People always wonder if they can keep their cars if they file for bankruptcy. In most cases, the answer is YES, you will be able to keep your car as long as you are current on your payments. Only in a very few cases does a bankruptcy debtor have any issues with keeping their car even if they are current with the payments. This happens when there is too much equity in the car or if the debtor does not sign a reaffirmation agreement.
Too Much Equity
If there is too much equity in the car then it is possible that the bankruptcy trustee will sell your vehicle. Equity is determined by the current value of the car minus the amount still owed to the financing company. So if you are able to sell your vehicle for $5,000 and you owe the finance company $2,000 then you have an equity amount of $3,000.
How much equity is too much? Every State allows a different amount allowed to be protected. Currently, in California a debtor can protect up to $5,850 with just using the allowed “Vehicle Exemptions.” In addition, if the debtor does not own any real estate with equity, then the debtor can use an additional $29,275 in what is termed the “Wildcard Exemptions” to protect any surplus equity that cannot be protected by just using the Vehicle Exemption. Thus, in most cases the debtors do not have issues with keeping their vehicle because there usually isn’t too much equity.
Once you file a bankruptcy, the finance company will be required by law to stop sending statements and they must cancel any automatic payments you have set up with them. However, you are still obligated to make timely monthly payments in the correct amount if you want to keep your car.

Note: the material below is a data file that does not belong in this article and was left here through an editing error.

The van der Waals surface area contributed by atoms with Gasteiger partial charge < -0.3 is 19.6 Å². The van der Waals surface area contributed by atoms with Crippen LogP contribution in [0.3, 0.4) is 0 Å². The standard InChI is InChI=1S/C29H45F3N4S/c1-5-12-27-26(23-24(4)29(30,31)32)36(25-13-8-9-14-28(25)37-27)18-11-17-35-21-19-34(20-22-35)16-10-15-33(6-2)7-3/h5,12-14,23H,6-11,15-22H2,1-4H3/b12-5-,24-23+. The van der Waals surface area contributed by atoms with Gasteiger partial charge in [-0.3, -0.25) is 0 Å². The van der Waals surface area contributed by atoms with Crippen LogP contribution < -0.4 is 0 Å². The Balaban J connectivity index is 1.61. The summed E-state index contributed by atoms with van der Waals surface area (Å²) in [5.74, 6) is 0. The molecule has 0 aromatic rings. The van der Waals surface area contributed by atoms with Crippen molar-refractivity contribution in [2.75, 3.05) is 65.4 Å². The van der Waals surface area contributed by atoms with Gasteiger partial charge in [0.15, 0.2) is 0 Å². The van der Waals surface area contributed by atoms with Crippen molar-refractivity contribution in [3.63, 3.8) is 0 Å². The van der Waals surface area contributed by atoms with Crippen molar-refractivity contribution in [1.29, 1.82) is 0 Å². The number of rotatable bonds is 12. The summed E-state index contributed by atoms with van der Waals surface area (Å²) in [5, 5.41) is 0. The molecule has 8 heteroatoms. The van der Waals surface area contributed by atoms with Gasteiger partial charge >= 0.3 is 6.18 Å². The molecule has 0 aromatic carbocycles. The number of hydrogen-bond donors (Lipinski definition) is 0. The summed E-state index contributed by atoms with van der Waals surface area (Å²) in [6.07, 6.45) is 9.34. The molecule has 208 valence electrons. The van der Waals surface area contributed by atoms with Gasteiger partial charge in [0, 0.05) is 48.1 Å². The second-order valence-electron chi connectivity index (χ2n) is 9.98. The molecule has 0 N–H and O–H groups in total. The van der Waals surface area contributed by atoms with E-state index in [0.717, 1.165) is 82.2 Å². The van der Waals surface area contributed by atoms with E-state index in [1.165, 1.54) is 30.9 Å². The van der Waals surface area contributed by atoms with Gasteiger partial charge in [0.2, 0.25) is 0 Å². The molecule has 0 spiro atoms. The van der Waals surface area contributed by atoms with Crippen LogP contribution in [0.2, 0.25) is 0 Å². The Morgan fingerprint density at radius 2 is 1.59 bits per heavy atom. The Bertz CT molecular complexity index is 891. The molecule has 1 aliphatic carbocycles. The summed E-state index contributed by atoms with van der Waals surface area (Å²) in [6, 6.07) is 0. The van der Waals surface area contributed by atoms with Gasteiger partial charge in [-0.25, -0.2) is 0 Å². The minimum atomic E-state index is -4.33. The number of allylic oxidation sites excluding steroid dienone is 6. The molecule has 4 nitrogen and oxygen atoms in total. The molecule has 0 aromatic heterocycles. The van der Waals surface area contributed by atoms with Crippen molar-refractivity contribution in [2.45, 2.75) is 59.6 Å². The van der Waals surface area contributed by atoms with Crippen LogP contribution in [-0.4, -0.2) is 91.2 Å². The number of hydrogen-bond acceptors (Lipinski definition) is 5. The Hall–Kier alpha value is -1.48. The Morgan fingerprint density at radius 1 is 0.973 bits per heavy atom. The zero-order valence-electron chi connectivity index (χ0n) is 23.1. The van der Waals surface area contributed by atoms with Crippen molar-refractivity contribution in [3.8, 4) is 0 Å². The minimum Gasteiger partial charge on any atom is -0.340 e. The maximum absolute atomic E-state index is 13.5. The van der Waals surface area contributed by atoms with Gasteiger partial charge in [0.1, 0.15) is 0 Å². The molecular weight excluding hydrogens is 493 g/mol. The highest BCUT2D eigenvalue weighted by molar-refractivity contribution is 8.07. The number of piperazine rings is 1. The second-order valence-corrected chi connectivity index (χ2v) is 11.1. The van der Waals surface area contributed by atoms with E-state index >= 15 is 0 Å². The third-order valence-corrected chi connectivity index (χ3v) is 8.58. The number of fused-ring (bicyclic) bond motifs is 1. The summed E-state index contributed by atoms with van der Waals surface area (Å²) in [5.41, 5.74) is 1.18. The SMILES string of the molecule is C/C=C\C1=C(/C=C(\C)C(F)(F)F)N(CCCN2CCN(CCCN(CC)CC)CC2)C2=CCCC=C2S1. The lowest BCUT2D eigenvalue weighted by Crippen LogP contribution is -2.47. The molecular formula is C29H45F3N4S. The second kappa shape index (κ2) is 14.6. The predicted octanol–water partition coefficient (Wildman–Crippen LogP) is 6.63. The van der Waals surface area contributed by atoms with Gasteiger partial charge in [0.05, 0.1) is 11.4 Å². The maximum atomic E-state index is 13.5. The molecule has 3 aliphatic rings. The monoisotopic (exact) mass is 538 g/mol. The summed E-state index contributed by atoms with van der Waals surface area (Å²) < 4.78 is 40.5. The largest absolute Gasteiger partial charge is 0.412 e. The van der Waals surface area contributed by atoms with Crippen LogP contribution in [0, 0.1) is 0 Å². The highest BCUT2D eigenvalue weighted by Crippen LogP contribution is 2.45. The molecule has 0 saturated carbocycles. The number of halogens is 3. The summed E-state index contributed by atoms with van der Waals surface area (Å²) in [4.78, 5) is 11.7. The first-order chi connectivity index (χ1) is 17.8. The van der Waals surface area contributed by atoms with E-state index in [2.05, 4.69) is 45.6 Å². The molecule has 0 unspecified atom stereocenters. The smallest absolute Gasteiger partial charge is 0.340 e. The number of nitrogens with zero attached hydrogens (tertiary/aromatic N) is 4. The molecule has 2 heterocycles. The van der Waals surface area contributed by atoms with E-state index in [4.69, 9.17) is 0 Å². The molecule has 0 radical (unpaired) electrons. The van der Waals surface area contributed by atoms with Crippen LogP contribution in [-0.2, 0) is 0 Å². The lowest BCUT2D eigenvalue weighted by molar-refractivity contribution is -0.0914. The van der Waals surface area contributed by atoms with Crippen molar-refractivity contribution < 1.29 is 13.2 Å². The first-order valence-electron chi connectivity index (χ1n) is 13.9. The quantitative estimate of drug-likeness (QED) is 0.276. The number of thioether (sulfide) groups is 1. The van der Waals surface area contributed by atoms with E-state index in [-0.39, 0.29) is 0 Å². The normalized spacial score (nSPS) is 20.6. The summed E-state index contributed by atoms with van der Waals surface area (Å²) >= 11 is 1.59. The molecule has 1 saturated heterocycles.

After you file the bankruptcy the vehicle finance company will send you a Reaffirmation Agreement which reaffirms the previous agreement you had with that specific creditor. The reaffirmation agreement basically means that you are agreeing that the bankruptcy does not affect your contract with that specific creditor. The risk of not signing the reaffirmation agreement is that a creditor still has the legal right to repossess a vehicle regardless if payments are made timely. Although most car finance companies do not repossess the car even if you do not sign the Reaffirmation Agreement and make timely payments. there is always a small risk that they can if you do not sign the Reaffirmation Agreement.
So if you need to discharge your debts and keep your car, or even to stop a repossession in its tracks, filing a bankruptcy can work for you. Please speak to a qualified attorney before making any decisions to file for a bankruptcy. If you would like to see if you qualify, call Reganyan Law Firm (818)649-0879 for a free 15-minute phone consultation.